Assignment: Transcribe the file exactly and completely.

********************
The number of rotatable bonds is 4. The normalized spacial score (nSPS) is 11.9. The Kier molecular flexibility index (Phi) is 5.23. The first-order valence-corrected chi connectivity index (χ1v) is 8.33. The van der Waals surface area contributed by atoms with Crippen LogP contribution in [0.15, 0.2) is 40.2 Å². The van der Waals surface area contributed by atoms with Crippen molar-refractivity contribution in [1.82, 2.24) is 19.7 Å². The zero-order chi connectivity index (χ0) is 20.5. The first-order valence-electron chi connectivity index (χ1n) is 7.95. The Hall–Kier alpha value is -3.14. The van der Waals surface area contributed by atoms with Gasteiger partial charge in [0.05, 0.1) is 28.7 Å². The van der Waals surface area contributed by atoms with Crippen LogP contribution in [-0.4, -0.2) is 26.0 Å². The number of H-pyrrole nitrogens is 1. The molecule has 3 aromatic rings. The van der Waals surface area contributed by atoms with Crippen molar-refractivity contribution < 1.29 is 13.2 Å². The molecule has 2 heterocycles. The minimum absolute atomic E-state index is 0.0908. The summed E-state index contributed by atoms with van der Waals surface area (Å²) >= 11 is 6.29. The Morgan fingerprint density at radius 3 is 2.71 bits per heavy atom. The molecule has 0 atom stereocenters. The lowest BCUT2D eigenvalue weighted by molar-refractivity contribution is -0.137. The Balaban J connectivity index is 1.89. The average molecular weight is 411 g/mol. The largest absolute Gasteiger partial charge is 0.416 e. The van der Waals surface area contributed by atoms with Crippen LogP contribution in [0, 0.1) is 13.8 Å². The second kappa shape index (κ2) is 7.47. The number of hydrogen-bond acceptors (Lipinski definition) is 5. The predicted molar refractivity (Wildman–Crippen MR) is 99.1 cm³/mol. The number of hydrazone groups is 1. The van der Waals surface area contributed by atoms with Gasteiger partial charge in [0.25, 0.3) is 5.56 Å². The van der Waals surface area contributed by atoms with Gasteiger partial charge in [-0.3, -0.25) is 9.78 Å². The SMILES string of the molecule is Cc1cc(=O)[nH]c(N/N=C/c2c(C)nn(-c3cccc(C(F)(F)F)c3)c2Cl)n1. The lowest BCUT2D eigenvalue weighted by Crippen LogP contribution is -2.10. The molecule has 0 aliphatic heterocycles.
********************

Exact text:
The number of rotatable bonds is 4. The normalized spacial score (nSPS) is 11.9. The Kier molecular flexibility index (Phi) is 5.23. The first-order valence-corrected chi connectivity index (χ1v) is 8.33. The van der Waals surface area contributed by atoms with Crippen LogP contribution in [0.15, 0.2) is 40.2 Å². The van der Waals surface area contributed by atoms with Crippen molar-refractivity contribution in [1.82, 2.24) is 19.7 Å². The zero-order chi connectivity index (χ0) is 20.5. The first-order valence-electron chi connectivity index (χ1n) is 7.95. The Hall–Kier alpha value is -3.14. The van der Waals surface area contributed by atoms with Gasteiger partial charge in [0.05, 0.1) is 28.7 Å². The van der Waals surface area contributed by atoms with Crippen LogP contribution in [-0.4, -0.2) is 26.0 Å². The number of H-pyrrole nitrogens is 1. The molecule has 3 aromatic rings. The van der Waals surface area contributed by atoms with Crippen molar-refractivity contribution < 1.29 is 13.2 Å². The molecule has 2 heterocycles. The minimum absolute atomic E-state index is 0.0908. The summed E-state index contributed by atoms with van der Waals surface area (Å²) >= 11 is 6.29. The Morgan fingerprint density at radius 3 is 2.71 bits per heavy atom. The molecule has 0 atom stereocenters. The lowest BCUT2D eigenvalue weighted by molar-refractivity contribution is -0.137. The Balaban J connectivity index is 1.89. The average molecular weight is 411 g/mol. The largest absolute Gasteiger partial charge is 0.416 e. The van der Waals surface area contributed by atoms with Crippen LogP contribution in [0, 0.1) is 13.8 Å². The second kappa shape index (κ2) is 7.47. The number of hydrogen-bond acceptors (Lipinski definition) is 5. The predicted molar refractivity (Wildman–Crippen MR) is 99.1 cm³/mol. The number of hydrazone groups is 1. The van der Waals surface area contributed by atoms with Gasteiger partial charge in [0.25, 0.3) is 5.56 Å². The van der Waals surface area contributed by atoms with Gasteiger partial charge in [-0.3, -0.25) is 9.78 Å². The SMILES string of the molecule is Cc1cc(=O)[nH]c(N/N=C/c2c(C)nn(-c3cccc(C(F)(F)F)c3)c2Cl)n1. The lowest BCUT2D eigenvalue weighted by Crippen LogP contribution is -2.10. The molecule has 0 aliphatic heterocycles.